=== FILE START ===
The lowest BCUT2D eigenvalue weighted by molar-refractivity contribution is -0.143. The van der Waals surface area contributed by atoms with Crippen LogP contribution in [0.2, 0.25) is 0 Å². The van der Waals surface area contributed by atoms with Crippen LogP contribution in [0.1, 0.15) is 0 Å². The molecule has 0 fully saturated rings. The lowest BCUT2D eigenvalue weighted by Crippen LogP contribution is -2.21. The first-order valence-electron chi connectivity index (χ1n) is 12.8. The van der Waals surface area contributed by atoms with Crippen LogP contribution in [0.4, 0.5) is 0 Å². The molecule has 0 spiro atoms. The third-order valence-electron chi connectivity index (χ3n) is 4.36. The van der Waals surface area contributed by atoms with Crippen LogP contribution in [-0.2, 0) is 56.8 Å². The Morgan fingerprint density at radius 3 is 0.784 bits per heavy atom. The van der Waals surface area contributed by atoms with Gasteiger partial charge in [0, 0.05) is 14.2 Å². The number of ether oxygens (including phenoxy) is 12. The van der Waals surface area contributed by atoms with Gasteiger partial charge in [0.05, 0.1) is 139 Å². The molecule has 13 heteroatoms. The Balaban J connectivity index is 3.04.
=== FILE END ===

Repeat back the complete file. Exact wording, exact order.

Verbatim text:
The lowest BCUT2D eigenvalue weighted by molar-refractivity contribution is -0.143. The van der Waals surface area contributed by atoms with Crippen LogP contribution in [0.2, 0.25) is 0 Å². The van der Waals surface area contributed by atoms with Crippen LogP contribution in [0.1, 0.15) is 0 Å². The molecule has 0 fully saturated rings. The lowest BCUT2D eigenvalue weighted by Crippen LogP contribution is -2.21. The first-order valence-electron chi connectivity index (χ1n) is 12.8. The van der Waals surface area contributed by atoms with Crippen LogP contribution in [0.4, 0.5) is 0 Å². The molecule has 0 spiro atoms. The third-order valence-electron chi connectivity index (χ3n) is 4.36. The van der Waals surface area contributed by atoms with Crippen LogP contribution in [-0.2, 0) is 56.8 Å². The Morgan fingerprint density at radius 3 is 0.784 bits per heavy atom. The van der Waals surface area contributed by atoms with Gasteiger partial charge in [0, 0.05) is 14.2 Å². The number of ether oxygens (including phenoxy) is 12. The van der Waals surface area contributed by atoms with Gasteiger partial charge in [0.05, 0.1) is 139 Å². The molecule has 13 heteroatoms. The Balaban J connectivity index is 3.04.